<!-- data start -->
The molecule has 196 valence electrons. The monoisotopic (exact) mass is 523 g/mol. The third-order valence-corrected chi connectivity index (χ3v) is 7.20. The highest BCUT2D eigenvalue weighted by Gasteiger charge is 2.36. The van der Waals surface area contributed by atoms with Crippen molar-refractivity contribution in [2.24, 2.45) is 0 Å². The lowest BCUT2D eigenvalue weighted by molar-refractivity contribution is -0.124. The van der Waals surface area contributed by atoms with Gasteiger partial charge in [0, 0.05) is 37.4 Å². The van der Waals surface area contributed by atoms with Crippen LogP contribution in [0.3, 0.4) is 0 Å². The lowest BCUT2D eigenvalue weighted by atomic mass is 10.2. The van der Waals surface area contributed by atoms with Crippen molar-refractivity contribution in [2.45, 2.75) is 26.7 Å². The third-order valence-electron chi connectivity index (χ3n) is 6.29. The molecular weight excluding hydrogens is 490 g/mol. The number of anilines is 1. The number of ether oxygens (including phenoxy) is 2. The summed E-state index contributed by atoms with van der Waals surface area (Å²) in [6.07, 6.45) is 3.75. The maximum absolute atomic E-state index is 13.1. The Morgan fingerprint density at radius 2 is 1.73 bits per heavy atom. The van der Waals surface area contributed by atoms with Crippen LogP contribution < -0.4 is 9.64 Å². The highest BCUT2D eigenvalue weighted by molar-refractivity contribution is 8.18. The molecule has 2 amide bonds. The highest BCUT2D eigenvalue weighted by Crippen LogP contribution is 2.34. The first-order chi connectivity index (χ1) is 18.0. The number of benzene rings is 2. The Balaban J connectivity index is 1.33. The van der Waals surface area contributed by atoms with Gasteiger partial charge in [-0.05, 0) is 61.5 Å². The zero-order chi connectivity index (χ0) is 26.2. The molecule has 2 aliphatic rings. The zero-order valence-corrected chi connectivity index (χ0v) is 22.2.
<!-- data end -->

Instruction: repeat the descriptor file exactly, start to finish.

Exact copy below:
The molecule has 196 valence electrons. The monoisotopic (exact) mass is 523 g/mol. The third-order valence-corrected chi connectivity index (χ3v) is 7.20. The highest BCUT2D eigenvalue weighted by Gasteiger charge is 2.36. The van der Waals surface area contributed by atoms with Crippen molar-refractivity contribution in [2.24, 2.45) is 0 Å². The lowest BCUT2D eigenvalue weighted by molar-refractivity contribution is -0.124. The van der Waals surface area contributed by atoms with Gasteiger partial charge in [0, 0.05) is 37.4 Å². The van der Waals surface area contributed by atoms with Crippen LogP contribution in [0.3, 0.4) is 0 Å². The lowest BCUT2D eigenvalue weighted by atomic mass is 10.2. The van der Waals surface area contributed by atoms with Crippen molar-refractivity contribution in [2.45, 2.75) is 26.7 Å². The third-order valence-electron chi connectivity index (χ3n) is 6.29. The molecular weight excluding hydrogens is 490 g/mol. The number of anilines is 1. The number of ether oxygens (including phenoxy) is 2. The summed E-state index contributed by atoms with van der Waals surface area (Å²) in [6.07, 6.45) is 3.75. The maximum absolute atomic E-state index is 13.1. The Morgan fingerprint density at radius 2 is 1.73 bits per heavy atom. The van der Waals surface area contributed by atoms with Crippen LogP contribution < -0.4 is 9.64 Å². The highest BCUT2D eigenvalue weighted by molar-refractivity contribution is 8.18. The molecule has 2 amide bonds. The highest BCUT2D eigenvalue weighted by Crippen LogP contribution is 2.34. The first-order chi connectivity index (χ1) is 18.0. The number of benzene rings is 2. The Balaban J connectivity index is 1.33. The van der Waals surface area contributed by atoms with Gasteiger partial charge in [-0.05, 0) is 61.5 Å². The zero-order chi connectivity index (χ0) is 26.2. The molecule has 2 aliphatic rings. The zero-order valence-corrected chi connectivity index (χ0v) is 22.2.